On October 1st, the federal government will launch its health insurance marketplace in Alaska. Several groups in the state are starting to get the word out about how residents can sign up for health plans under the law.
If you lived in Oregon, hipster musicians would be trying to convince you to sign up for health insurance. In Washington, the state would be angling for your attention with a more traditional advertising approach. In Alaska though, Governor Sean Parnell is a big critic of the health reform law and the state isn’t doing anything to advertise the federally run health insurance exchange. But other organizations are eager to help fill the gap.
“People are going to have questions about federal health care reform, we’re there to provide answers via website or phone.”
Eric Earling is a spokesperson for Premera Blue Cross Blue Shield of Alaska. Premera is one of two companies that will offer health insurance plans in the marketplace. The company recently launched an advertising campaign with a TV spot.
Premera also sells health insurance in Oregon and Washington. Those states are running their own marketplaces. Earling says because of that, they are far ahead of Alaska in getting the word out about what a health insurance marketplace is and how it works. So he says Premera’s ads in Alaska had to focus more on the basics:
“We simply want to make sure there is a straightforward approach to raise awareness levels of information about federal health care reform and where people, most importantly, can go to get answers.”
Earling is, of course, hoping Alaskans go to Premera for answers and then buy insurance from the company. Another ad campaign on the marketplace launch isn’t steering residents toward a specific insurer. It’s from Enroll Alaska, a division of Northrim Benefits Group, that sees a business opportunity in helping people sign up for insurance under the new law.
Tyann Boling is heading up Enroll Alaska. She says the group is hiring 35 insurance agents who will be based in Walmarts, Sam’s Clubs and hospitals in Anchorage, Fairbanks, Juneau, Sitka, Ketchikan, Kodiak and Soldotna. Boling says the ad campaign includes print, web, radio and tv:
“There was not anybody else out there that was going launch a major marketing outreach and education campaign for individuals to get the information about the benefit that many of them will receive due to the Affordable Care Act.”
Enroll Alaska’s insurance agents will earn a commission when they sign consumers up for a health plan, but it won’t cost consumers any more to buy insurance through an agent. A much smaller number of so-called navigators will be doing similar work. The federal government gave the United Way of Anchorage $300,000 to hire four navigators who will be based in Anchorage, Juneau and Fairbanks. Joan Fisher is the lead navigator. She’ll be working out of Providence hospital in Anchorage:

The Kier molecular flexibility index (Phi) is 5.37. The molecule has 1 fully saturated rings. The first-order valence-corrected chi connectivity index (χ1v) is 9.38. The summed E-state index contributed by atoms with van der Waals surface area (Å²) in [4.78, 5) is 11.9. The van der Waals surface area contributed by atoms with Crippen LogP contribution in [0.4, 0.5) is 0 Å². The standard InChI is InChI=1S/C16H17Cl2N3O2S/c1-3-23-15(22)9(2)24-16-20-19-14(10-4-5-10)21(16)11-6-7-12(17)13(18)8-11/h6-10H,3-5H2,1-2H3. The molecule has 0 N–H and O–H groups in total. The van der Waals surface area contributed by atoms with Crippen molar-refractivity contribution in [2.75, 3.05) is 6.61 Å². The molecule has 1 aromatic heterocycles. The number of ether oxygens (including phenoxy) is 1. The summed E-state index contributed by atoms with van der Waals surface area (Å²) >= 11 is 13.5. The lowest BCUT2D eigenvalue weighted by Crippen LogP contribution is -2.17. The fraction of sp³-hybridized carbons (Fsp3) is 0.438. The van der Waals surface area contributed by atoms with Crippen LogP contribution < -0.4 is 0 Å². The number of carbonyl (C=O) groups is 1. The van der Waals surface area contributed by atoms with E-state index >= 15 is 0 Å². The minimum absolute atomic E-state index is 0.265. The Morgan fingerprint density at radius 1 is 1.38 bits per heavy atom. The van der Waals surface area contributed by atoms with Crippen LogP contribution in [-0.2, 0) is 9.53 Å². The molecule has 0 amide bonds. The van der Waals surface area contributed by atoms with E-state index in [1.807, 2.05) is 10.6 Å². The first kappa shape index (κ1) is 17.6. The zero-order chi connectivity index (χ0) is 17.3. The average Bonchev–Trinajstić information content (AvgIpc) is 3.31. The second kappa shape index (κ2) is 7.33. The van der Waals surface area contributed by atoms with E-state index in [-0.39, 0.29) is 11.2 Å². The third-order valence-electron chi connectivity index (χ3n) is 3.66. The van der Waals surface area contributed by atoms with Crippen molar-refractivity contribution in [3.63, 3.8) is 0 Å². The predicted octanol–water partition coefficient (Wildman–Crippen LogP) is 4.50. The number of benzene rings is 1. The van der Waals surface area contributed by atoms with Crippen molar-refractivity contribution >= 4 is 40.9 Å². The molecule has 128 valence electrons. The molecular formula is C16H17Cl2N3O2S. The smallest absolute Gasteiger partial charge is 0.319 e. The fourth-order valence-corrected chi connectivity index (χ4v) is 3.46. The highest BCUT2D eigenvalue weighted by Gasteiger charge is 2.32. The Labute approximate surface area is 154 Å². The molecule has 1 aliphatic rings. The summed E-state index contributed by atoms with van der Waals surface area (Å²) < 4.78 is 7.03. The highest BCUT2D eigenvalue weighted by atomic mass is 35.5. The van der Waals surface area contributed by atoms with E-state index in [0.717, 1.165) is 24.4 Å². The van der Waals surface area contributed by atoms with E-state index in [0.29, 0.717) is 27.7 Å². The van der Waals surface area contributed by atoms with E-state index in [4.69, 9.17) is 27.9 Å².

“We listen to their story, find out where they are, then we will go online and we can assist them on making a comparison between the marketplace plans.”
The Alaska Native Tribal Health Consortium has its own navigator and outreach program. You can also navigate the new insurance options on your own at healthcare.gov starting October 1st. A report released recently shows Alaskans will be paying some of the highest insurance premiums in the country in the marketplaces. But that was also true long before health reform became law.
- Heli-skiing has long been a controversial topic in Haines. The interests of the industry often clash with people who live near heliports and don’t want the noise disturbing their peace and quiet. But there’s another group that’s impacted by helicopter noise: mountain goats.
- In the Northwest Arctic, caribou hunting has been contentious for years. Alaska’s largest herd continues to decline while tensions have emerged between rural subsistence users and outside hunters.
- From the Aleutian island of Akutan to the arctic village of Kiana, 13 communities have been crowned champions of a rural energy competition. The U.S. Department of Energy recently announced that it will help these communities cut their energy use by 15 percent by training local utility providers.
- It’s costing 14 percent more to take the ferry to and from the Lower 48. The higher fare is part of another round of tariff increases aimed at boosting income and equalizing rates across all routes.